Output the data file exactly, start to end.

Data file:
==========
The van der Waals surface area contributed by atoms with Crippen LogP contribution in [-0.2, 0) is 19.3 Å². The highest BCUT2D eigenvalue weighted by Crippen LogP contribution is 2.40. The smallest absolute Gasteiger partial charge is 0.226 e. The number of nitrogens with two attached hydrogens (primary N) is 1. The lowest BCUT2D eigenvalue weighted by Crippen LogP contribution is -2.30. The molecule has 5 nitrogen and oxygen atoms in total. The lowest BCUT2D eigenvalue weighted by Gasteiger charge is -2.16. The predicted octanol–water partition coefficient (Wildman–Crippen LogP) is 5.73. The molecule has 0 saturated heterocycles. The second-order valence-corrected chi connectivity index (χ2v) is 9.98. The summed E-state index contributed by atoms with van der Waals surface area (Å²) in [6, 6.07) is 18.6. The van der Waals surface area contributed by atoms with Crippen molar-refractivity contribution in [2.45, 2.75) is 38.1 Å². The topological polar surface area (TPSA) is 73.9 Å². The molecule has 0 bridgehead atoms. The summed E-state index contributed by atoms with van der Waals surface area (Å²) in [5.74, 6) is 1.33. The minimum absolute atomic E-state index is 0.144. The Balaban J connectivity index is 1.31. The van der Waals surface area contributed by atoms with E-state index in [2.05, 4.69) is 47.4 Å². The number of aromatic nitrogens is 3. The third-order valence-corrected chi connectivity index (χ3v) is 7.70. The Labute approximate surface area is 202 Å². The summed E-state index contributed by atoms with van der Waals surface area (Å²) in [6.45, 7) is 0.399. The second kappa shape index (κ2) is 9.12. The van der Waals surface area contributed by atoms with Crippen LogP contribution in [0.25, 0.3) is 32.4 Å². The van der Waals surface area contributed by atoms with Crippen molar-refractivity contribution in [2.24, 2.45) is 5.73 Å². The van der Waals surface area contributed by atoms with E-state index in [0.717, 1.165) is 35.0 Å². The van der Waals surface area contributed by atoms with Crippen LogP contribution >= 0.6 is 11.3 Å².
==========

The van der Waals surface area contributed by atoms with Crippen LogP contribution in [-0.2, 0) is 19.3 Å². The highest BCUT2D eigenvalue weighted by Crippen LogP contribution is 2.40. The smallest absolute Gasteiger partial charge is 0.226 e. The number of nitrogens with two attached hydrogens (primary N) is 1. The lowest BCUT2D eigenvalue weighted by Crippen LogP contribution is -2.30. The molecule has 5 nitrogen and oxygen atoms in total. The lowest BCUT2D eigenvalue weighted by Gasteiger charge is -2.16. The predicted octanol–water partition coefficient (Wildman–Crippen LogP) is 5.73. The molecule has 0 saturated heterocycles. The second-order valence-corrected chi connectivity index (χ2v) is 9.98. The summed E-state index contributed by atoms with van der Waals surface area (Å²) in [6, 6.07) is 18.6. The van der Waals surface area contributed by atoms with Crippen molar-refractivity contribution in [2.45, 2.75) is 38.1 Å². The topological polar surface area (TPSA) is 73.9 Å². The molecule has 0 bridgehead atoms. The summed E-state index contributed by atoms with van der Waals surface area (Å²) in [5.74, 6) is 1.33. The minimum absolute atomic E-state index is 0.144. The Balaban J connectivity index is 1.31. The van der Waals surface area contributed by atoms with E-state index in [2.05, 4.69) is 47.4 Å². The number of aromatic nitrogens is 3. The third-order valence-corrected chi connectivity index (χ3v) is 7.70. The Labute approximate surface area is 202 Å². The summed E-state index contributed by atoms with van der Waals surface area (Å²) in [6.45, 7) is 0.399. The second kappa shape index (κ2) is 9.12. The van der Waals surface area contributed by atoms with Crippen LogP contribution in [0.25, 0.3) is 32.4 Å². The van der Waals surface area contributed by atoms with Crippen molar-refractivity contribution in [2.24, 2.45) is 5.73 Å². The van der Waals surface area contributed by atoms with E-state index in [0.717, 1.165) is 35.0 Å². The van der Waals surface area contributed by atoms with Crippen LogP contribution >= 0.6 is 11.3 Å².